Kmart will close its only remaining store in metropolitan Chattanooga and Sears will shutter its last mall store in the Chattanooga region in September as the retailing giant continues to trim its brick-and-mortar footprint to cut costs and help its survival.
Sears Holding Co. spokesman Howard Riefs said Wednesday that the Fort Oglethorpe Kmart store on Battlefield Parkway and the Sears department store in the Walnut Square Mall in Dalton, Ga., are among 72 more stores being closed this fall. Those store closings are in addition to more than 180 already announced this year and will trim the number of Sears and Kmart stores across the country to about 1,200, down from 2,073 five years ago.
Riefs called the the closings "difficult but necessary." In its annual report released in late March, Sears said after years of huge losses and store closings "substantial doubt exists related to the company's ability to continue as a going concern."
Sears — once the biggest retailer in America — will continue to operate stores at Hamilton Place and Northgate malls in Chattanooga, and Kmart — once the biggest discount retailer in the country — will retain its two stores in Dalton.
Sears shut down its store in the Bradley Square Mall in Cleveland and other outlets in Athens, Sweetwater and Maryville in East Tennessee last year. Kmart, which once operated nearly a dozen stores in the Chattanooga area, closed its Hixson store last year after previously shutting down area stores on Highway 58, East Brainerd and Signal Mountain Road in Chattanooga and other stores in Cleveland and Athens.
Riefs said a liquidation sale will begin at the Fort Oglethorpe store on June 15 and at the Dalton Sears store the next day. Sears declined to disclose how many workers will be displaced by the store closings, but Riefs said those losing jobs will be offered severance pay and opportunities to apply for other jobs.
Riefs also said Sears hopes to keep some of its customer base through its growing online sales.
"We have been strategically and aggressively evaluating our store space and productivity, and have accelerated the closing of unprofitable stores as previously announced," he said. "We often hear from our members who are disappointed when we close a store, but our Shop Your Way membership platform, websites and mobile apps allow us to maintain these valued relationships long after a store closes its doors. As a result, we hope to retain a portion of the sales previously associated with these stores by maintaining our relationships with the members who shopped this location."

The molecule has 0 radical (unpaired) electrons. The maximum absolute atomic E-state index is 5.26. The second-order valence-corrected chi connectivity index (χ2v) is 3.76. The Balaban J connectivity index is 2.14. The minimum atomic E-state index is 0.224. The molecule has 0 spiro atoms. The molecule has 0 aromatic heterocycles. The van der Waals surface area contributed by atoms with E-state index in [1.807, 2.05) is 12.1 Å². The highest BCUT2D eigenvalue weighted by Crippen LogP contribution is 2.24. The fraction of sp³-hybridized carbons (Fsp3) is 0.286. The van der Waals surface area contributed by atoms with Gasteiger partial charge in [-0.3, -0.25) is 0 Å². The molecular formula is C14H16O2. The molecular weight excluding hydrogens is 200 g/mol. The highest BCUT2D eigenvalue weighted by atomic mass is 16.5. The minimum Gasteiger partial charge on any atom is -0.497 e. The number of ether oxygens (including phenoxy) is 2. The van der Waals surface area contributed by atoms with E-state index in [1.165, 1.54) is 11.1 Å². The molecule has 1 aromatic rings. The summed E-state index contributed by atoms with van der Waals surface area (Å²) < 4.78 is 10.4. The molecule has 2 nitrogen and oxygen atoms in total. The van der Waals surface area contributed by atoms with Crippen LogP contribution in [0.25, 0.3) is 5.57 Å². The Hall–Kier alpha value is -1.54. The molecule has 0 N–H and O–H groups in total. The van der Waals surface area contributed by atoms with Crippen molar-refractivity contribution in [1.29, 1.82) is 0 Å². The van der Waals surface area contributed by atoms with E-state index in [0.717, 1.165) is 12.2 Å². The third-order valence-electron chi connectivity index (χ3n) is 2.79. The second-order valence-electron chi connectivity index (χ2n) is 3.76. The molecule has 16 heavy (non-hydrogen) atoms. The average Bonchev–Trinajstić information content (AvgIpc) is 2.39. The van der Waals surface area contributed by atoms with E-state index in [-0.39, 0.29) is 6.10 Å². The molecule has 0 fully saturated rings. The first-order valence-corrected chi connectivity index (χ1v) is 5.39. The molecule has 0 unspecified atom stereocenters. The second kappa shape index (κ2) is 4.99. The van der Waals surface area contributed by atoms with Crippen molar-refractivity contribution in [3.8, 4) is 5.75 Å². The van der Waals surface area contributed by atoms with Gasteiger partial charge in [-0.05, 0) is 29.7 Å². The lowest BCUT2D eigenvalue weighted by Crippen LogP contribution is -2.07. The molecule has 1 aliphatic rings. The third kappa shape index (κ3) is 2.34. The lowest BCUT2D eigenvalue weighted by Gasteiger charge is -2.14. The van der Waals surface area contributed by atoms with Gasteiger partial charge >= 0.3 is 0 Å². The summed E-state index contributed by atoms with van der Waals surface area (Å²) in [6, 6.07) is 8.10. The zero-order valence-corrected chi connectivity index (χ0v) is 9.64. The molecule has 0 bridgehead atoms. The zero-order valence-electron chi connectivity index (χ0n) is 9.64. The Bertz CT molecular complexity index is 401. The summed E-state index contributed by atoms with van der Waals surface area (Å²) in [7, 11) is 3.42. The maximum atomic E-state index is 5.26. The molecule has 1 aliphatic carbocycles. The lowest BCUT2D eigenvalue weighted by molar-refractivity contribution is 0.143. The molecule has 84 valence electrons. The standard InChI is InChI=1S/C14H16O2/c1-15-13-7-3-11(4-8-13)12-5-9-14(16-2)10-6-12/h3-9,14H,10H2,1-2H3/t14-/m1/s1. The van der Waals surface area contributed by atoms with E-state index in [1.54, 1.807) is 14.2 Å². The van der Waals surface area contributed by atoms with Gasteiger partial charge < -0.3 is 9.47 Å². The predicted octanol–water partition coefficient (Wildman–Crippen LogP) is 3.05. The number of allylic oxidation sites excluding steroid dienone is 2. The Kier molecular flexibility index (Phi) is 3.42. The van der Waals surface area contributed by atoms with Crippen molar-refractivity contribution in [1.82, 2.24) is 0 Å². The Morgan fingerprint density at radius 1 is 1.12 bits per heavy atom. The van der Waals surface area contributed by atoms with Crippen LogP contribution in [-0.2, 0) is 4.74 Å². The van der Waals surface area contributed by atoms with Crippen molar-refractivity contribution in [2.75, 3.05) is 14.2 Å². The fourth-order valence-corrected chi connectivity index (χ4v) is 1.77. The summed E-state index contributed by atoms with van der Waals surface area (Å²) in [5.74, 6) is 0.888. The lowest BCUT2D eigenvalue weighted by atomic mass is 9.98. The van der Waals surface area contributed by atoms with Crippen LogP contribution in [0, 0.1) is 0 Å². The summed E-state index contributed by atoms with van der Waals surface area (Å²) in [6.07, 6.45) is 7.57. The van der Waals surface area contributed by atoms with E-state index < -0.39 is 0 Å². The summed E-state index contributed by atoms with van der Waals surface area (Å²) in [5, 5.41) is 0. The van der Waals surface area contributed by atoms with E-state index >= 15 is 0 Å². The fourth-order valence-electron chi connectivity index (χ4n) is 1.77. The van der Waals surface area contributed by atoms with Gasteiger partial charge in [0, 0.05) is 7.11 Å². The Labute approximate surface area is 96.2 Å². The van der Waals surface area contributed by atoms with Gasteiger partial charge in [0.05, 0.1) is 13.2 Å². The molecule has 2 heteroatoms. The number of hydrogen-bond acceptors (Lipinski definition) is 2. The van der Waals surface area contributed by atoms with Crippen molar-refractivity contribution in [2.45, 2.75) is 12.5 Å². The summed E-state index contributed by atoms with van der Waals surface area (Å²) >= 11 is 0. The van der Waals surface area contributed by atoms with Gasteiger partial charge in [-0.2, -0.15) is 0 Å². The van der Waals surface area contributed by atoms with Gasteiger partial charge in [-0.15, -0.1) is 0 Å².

Fort Oglethorpe Mayor Earl Gray said he hopes the local Kmart might still stay open, or another retailer can be found to fill the void if it does shut down.
"I guess we'll just have to wait and see, but this store was on the list of those slated for closing before and it survived that cut," Gray said. "I'm hoping it will happen again because this store has been one of Kmart's most profitable in the Southeast and with the other Kmarts closed it has drawn even more people."
In Dalton, two Kmart stores will remain open but the Sears store that has helped anchor the Walnut Square Mall since its opening in 1980 will close. The closing comes two years after the anchor at the other end of Walnut Square Mall, JC Penney, also closed its department store.
The Hull Property Group, which acquired the 457,785-square-foot Walnut Square Mall in December from the Chattanooga-based CBL & Associates Properties Inc., is trying to revive Dalton's mall with the aid of the city under a Tax Allocation District agreement.
"Sears is closing numerous stores across the country at a rapid rate due to declining sales and this failure is not endemic to Dalton or to the Walnut Square Mall but reflects the new realities of retail," said Coles Hull Doyle, marketing director for the Hull Property Group in Augusta, Ga. "We recognize these new realities of retail and have been working closely with Dalton community leadership and other stakeholders to immediately build consensus and an action plan for the future."
Doyle said the Sears closing "can cast a negative pall on the entire eastern end of the Walnut Avenue retail corridor," if the retail void is not replaced.
"The facility formerly occupied by Sears must be repurposed or demolished in a manner conducive to a first class retail corridor," she said.
The Dalton City Council designated the area around the Walnut Square Mall a tax allocation district (TAD) two years ago to allow the developers to recapture additional taxes that may be generated from new investments in the area.
Among the 72 additional stores being shuttered by Sears and Kmart this fall, only one is in a retail center owned by CBL, one of the nation's biggest shopping mall developers. CBL spokeswoman Stacey Keating said a Sears department store will close at the Dakota Square in Minot, N.D., in September.
"In anticipation of this closure we have proactively engaged in discussions with a number of retailers and other users," she said. "We have a plan in place to redevelop the Sears building and our next steps will be to move forward with negotiations and finalize redevelopment plans."
Contact Dave Flessner at firstname.lastname@example.org or at 423-757-6340.